Ranglers gives school sports teams—both home and visitors—$3 off a $12 pizza when there is an in-town game or event. “I get in touch with our athletic director, and he passes it on to the other teams,” she said. “Then, they call ahead, and we prepare pizzas for the kids.”

Marketing to Fans

Rutter’s, the York, Pennsylvania-based chain, relies on marketing to let customers know what foods are available for tailgating and school events.

Managing a store near a school or university campus provides many opportunities to build beneficial partnerships.

“A couple of years back, we did game-day specials,” said Ryan Krebs, director of foodservice, Rutter’s. “You could buy an order with 12 wings, 12 mozzarella sticks and things like that. We put it all in a package assuming people would buy it before a football game on a weekend. But that was a lot of food, and we found that people were buying it as frequently during the week for office lunches. We didn’t see the impact of customers buying those items specifically for a football game.”

Now, Rutter’s uses digital marketing and social media to remind football fans to come in and pick up hot foods, snacks and drinks before a big game. “We do more marketing around our existing foodservice versus actually packaging foods we would promote independently,” Krebs said.

There are few colleges near Vinita, Oklahoma, where Chris Carter owns the Shout & Sack convenience store. Shout & Sack will prepare tailgating trays for fans heading to a University of Oklahoma football game, and the store regularly feeds the referees at local home games, but Carter’s main focus is on public school students, from first graders to high schoolers.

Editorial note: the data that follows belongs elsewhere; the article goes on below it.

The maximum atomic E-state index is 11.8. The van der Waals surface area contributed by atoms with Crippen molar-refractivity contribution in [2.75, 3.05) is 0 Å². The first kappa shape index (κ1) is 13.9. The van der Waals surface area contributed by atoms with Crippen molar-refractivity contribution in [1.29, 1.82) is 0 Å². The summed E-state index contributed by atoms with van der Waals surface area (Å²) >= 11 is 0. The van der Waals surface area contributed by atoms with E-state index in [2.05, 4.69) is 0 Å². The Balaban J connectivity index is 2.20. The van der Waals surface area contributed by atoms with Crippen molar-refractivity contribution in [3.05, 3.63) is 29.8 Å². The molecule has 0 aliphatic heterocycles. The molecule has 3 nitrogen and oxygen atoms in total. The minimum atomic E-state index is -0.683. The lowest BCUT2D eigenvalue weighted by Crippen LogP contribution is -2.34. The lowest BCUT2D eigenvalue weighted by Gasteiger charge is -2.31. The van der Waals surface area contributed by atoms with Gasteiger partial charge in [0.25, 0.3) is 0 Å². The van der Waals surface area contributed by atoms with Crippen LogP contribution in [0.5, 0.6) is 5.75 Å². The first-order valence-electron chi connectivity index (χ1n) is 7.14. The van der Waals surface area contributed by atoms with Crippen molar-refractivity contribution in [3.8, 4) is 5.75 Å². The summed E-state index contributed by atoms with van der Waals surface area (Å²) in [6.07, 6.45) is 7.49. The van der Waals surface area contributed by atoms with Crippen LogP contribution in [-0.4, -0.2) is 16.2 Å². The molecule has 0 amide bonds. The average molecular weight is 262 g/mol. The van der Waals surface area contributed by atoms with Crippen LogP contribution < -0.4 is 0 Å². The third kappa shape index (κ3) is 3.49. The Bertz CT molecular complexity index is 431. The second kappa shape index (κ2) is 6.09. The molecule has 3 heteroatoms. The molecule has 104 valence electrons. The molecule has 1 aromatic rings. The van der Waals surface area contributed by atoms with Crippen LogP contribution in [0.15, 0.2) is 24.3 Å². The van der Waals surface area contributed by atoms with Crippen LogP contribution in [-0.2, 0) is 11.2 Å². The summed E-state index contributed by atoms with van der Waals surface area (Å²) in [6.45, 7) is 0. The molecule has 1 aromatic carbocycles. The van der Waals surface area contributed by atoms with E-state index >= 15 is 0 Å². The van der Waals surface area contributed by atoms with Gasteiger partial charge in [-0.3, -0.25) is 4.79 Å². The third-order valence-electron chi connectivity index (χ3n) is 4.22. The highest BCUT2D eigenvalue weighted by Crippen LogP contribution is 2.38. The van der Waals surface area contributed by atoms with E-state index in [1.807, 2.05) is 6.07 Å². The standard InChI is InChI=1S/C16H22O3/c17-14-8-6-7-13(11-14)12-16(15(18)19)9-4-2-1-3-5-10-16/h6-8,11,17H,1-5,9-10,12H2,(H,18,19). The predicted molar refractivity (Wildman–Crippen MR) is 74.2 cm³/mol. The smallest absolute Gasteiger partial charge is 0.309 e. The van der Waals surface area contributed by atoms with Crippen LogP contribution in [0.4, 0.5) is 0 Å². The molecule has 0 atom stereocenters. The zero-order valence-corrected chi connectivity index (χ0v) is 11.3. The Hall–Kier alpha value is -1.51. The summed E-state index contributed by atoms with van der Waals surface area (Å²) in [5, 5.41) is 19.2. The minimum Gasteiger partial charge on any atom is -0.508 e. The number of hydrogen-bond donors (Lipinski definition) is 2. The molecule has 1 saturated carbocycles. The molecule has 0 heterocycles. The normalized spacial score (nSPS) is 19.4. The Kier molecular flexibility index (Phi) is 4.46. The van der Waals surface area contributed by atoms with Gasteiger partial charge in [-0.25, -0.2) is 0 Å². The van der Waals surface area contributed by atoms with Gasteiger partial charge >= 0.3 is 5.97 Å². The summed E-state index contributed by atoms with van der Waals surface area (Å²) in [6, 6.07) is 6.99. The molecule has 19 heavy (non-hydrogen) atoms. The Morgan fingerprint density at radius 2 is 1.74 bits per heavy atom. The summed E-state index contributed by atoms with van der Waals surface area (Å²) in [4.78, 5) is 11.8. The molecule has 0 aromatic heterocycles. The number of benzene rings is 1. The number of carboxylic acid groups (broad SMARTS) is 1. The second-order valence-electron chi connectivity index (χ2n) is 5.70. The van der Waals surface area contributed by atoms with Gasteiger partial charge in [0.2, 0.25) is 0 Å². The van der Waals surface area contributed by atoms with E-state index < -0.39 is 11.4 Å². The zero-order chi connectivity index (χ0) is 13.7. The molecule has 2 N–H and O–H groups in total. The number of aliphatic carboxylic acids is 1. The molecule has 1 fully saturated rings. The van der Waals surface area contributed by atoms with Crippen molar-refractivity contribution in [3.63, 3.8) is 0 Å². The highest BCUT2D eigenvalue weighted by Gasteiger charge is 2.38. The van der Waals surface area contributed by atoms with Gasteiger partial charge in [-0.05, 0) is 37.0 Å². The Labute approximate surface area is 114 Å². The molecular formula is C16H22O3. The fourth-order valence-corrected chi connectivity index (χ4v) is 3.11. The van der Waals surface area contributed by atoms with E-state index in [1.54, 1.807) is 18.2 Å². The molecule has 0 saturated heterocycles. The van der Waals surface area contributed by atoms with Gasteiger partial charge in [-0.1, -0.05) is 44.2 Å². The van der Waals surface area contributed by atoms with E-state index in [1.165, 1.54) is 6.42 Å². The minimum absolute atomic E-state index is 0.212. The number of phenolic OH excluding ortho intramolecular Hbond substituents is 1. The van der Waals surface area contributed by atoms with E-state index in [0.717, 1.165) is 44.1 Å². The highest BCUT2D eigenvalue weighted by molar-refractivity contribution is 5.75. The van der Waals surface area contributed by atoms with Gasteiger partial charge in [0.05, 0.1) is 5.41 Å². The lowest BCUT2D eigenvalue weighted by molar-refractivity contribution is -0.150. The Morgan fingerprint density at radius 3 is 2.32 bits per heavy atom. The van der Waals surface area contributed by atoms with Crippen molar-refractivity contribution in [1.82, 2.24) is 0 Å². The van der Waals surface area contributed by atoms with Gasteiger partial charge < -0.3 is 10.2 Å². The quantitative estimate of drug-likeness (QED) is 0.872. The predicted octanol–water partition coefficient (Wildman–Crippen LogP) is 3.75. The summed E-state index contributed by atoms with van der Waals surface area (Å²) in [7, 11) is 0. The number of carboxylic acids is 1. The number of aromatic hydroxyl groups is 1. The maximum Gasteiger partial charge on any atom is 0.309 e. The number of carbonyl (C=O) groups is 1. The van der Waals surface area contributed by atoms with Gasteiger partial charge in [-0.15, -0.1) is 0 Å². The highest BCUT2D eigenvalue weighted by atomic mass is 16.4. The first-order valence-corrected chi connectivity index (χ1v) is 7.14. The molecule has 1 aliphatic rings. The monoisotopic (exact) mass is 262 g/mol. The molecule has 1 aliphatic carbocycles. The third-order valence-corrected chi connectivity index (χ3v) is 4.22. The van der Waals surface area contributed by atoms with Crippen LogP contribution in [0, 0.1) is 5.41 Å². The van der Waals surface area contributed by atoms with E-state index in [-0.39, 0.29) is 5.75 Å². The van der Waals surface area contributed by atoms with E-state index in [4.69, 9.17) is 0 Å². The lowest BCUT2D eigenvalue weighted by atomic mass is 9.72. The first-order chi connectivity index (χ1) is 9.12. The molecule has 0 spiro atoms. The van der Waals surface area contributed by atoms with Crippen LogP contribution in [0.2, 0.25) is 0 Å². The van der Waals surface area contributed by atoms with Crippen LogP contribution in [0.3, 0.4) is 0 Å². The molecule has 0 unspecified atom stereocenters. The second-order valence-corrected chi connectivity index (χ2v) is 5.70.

Carter prints up “Dawg Dollars”—each one worth $1—that he passes out to kids and gives to schools to distribute as student rewards. “The serial number is my phone number, and there’s a picture of a bulldog on them,” he said. “Maybe it looks like me, and maybe it doesn’t.”

Actually, the image is of Tubby, Carter’s famous English bulldog, who appeared in all Shout & Sack advertising and came to work with him daily for 10 years until his death in March. Due to Tubby’s immense popularity, his passing generated 4,900 comments on Carter’s Facebook page. (If this raises concerns about Tubby’s presence in a store selling food, know that Carter installed a special doggie door that satisfied the health department.)

“When kids come in—and if they want a 99-cent corndog—they hand me a Dawg Dollar,” he said. “I have all the things they like—chips and Lunchables. Yesterday, I gave 160 Dawg Dollars to the library reading program.”

Shout & Sack’s robust foodservice program features chicken, barbeque, street tacos, freshly made salsa, 30 different sandwiches and assorted breakfast items. Carter recently delivered a complimentary breakfast to local school bus drivers and custodians. “The people who really don’t get recognized,” he said, adding that consistent, quality foodservice is his store’s key to success. “If you’re in the convenience store business now, you must sell food,” said Carter. “You can’t make a living hustling Corn Nuts anymore.”

Football season is not the only time of the year c-store retailers can generate business from their local school districts. Rabroker of Slovacek’s recently received a phone call from a school that was organizing a senior trip for 47 students and needed to arrange for a meal on the road.

“We typically charge $5.95 for a sandwich, but we came up with a deal for them. We’re giving them a choice of any sandwich with chips and a drink for $7.25,” he said, adding that he hopes school officials keep that in mind when planning next year’s senior trip.

“That’s 47 people, and that could be 47 potential customers coming back every year if they have a good experience,” said Rabroker.

Pat Pape

Pat Pape

Pat Pape worked in the convenience store industry for more than 20 years before becoming a full-time writer. See more of her articles at